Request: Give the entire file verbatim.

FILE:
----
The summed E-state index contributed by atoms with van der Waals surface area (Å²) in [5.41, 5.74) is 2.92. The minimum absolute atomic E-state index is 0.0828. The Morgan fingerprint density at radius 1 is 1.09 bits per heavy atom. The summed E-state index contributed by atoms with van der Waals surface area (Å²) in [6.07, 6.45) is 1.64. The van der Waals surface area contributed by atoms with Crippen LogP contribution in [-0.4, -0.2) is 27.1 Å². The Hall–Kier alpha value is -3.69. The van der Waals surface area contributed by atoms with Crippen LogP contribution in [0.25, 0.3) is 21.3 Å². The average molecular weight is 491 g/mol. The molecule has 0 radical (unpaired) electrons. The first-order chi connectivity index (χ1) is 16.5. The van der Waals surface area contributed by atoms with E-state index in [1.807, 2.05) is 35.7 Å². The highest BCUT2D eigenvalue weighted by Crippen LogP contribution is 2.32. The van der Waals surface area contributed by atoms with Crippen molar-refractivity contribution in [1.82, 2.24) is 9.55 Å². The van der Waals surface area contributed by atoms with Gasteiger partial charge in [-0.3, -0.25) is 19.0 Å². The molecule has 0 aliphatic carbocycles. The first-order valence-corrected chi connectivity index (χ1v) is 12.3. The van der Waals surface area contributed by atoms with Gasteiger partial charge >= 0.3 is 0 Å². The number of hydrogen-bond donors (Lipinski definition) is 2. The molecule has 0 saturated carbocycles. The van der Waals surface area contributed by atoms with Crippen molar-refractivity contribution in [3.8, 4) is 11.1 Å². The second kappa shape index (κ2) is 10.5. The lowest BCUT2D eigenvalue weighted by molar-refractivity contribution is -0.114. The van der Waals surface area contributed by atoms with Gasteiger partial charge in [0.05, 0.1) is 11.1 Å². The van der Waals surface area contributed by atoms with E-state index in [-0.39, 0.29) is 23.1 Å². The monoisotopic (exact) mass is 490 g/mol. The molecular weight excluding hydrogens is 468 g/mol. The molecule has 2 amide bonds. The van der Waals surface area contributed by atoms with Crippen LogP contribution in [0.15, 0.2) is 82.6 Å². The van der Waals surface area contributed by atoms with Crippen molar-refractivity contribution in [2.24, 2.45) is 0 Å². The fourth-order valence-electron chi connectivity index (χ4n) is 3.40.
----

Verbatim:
The summed E-state index contributed by atoms with van der Waals surface area (Å²) in [5.41, 5.74) is 2.92. The minimum absolute atomic E-state index is 0.0828. The Morgan fingerprint density at radius 1 is 1.09 bits per heavy atom. The summed E-state index contributed by atoms with van der Waals surface area (Å²) in [6.07, 6.45) is 1.64. The van der Waals surface area contributed by atoms with Crippen LogP contribution in [-0.4, -0.2) is 27.1 Å². The Hall–Kier alpha value is -3.69. The van der Waals surface area contributed by atoms with Crippen LogP contribution in [0.25, 0.3) is 21.3 Å². The average molecular weight is 491 g/mol. The molecule has 0 radical (unpaired) electrons. The first-order chi connectivity index (χ1) is 16.5. The van der Waals surface area contributed by atoms with E-state index in [1.807, 2.05) is 35.7 Å². The highest BCUT2D eigenvalue weighted by Crippen LogP contribution is 2.32. The van der Waals surface area contributed by atoms with Crippen molar-refractivity contribution in [1.82, 2.24) is 9.55 Å². The van der Waals surface area contributed by atoms with Gasteiger partial charge in [-0.3, -0.25) is 19.0 Å². The molecule has 0 aliphatic carbocycles. The first-order valence-corrected chi connectivity index (χ1v) is 12.3. The van der Waals surface area contributed by atoms with Gasteiger partial charge >= 0.3 is 0 Å². The number of hydrogen-bond donors (Lipinski definition) is 2. The molecule has 0 saturated carbocycles. The van der Waals surface area contributed by atoms with Crippen molar-refractivity contribution in [3.8, 4) is 11.1 Å². The second kappa shape index (κ2) is 10.5. The lowest BCUT2D eigenvalue weighted by molar-refractivity contribution is -0.114. The van der Waals surface area contributed by atoms with Gasteiger partial charge in [0.05, 0.1) is 11.1 Å². The van der Waals surface area contributed by atoms with E-state index in [-0.39, 0.29) is 23.1 Å². The monoisotopic (exact) mass is 490 g/mol. The molecular weight excluding hydrogens is 468 g/mol. The molecule has 2 amide bonds. The van der Waals surface area contributed by atoms with Crippen LogP contribution in [0.15, 0.2) is 82.6 Å². The van der Waals surface area contributed by atoms with Crippen molar-refractivity contribution in [2.24, 2.45) is 0 Å². The fourth-order valence-electron chi connectivity index (χ4n) is 3.40.